Today is Martin Luther King, Jr. day, Monday Jan. 16. Here are five things you should know.
1) MLK Day sun. Looks to be mostly sunny today with highs in the mid 30s, according to Weather Underground. Expect clouds to roll in at night, with temperatures dipping slightly into the upper 20s. Light winds, gusting up to around 15 miles per hour, are also possible.
2) Celebrating a dream. Reading’s annual celebration of will be held today at the Reading Memorial High School Performing Arts Center. This family friendly event for all ages will begin with breakfast at 9 a.m., with the program beginning at 10 a.m. Highlights include music and drama provided by the Reading Memorial High School Mixed Chorus and RMHS Singers, the Reading Memorial High School Drama Club, the Singers from the Korean Church of the Nazerene and the Reading Community Singers. This year’s featured speaker is Kristina Kyles, President and CEO of Clearpath Education, Inc. Ms. Kyles speech is entitled Updating the Dream and will focus on five ways that we can continue Dr. Martin Luther King’s work in today's society.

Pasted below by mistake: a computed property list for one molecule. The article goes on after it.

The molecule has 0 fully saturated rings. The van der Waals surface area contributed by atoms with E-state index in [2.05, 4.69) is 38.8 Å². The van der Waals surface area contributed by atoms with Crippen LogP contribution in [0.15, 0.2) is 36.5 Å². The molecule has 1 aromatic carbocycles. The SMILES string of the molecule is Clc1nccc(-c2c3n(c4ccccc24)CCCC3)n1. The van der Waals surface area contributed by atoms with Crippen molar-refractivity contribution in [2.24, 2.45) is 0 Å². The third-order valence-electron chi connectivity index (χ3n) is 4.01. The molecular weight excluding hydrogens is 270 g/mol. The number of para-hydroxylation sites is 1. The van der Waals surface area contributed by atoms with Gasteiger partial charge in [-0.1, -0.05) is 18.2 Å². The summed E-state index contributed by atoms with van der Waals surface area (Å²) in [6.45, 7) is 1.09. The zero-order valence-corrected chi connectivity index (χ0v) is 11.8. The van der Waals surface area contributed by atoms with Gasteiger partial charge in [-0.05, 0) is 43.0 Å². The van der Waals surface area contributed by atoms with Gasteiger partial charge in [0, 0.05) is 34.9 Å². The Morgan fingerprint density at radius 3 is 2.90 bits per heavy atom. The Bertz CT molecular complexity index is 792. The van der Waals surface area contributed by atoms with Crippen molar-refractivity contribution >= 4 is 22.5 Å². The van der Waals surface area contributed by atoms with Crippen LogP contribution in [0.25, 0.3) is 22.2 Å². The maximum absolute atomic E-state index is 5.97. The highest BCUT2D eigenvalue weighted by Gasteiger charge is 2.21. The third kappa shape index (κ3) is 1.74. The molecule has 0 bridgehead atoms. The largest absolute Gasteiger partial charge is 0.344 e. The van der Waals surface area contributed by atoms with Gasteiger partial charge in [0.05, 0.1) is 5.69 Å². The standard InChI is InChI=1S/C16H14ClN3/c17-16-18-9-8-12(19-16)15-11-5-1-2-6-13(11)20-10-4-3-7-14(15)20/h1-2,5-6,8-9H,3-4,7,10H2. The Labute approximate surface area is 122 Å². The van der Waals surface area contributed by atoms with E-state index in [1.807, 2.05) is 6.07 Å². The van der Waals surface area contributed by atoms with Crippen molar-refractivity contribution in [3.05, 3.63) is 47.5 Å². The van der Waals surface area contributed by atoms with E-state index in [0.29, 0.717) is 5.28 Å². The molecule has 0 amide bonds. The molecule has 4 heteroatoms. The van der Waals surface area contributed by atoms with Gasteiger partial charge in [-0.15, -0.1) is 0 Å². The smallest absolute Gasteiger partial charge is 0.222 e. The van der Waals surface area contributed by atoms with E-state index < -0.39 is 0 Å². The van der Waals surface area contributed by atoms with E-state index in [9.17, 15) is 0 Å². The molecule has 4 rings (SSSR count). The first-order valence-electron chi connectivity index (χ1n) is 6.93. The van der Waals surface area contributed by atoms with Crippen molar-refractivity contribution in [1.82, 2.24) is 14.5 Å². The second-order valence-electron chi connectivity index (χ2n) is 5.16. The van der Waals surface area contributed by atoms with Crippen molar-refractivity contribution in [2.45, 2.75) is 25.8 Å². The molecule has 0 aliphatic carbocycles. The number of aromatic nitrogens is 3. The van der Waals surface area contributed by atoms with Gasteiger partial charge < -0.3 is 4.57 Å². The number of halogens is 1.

3) Family Skate. Continue the celebration on the ice, as Burbank Ice Arena hosts a special holiday edition of . Beginning at 1 p.m., bring your kids down to the rink for a little fun on MLK day.
4) Sports. The wrestling squad is in action today, as the varsity team takes on the JV at Hawkes Field House, while the girls gymnastics team faces Burlington at 11 a.m. at home. Both RMHS hockey teams play tonight, with the girls on the road at Wakefield for a Middlesex League crossover duel and the boys on the road at Hingham at 4 p.m. The boys swim team also has a meet today, swimming at Mystic Valley at 4 p.m. Across town, the boys hockey squad skates against Winchester at home today in a non-league battle at 1 p.m. The Lady Cougars hit the rink against Archbishop Williams at 11 a.m. at Stoneham Arena. Look here for the complete schedule.
5) It’s official. On this day, in 1784, the Continental Congress ratifies the second Treaty of Paris, formally ending the American War of Independence. Known as the second Treaty of Paris to avoid confusion with the document which ended hostilities in the Seven Years War in 1763, the document contains Britain’s official recognition of American independence from the crown, formally establishing the 13 colonies as the sovereign nation known as the United States of America.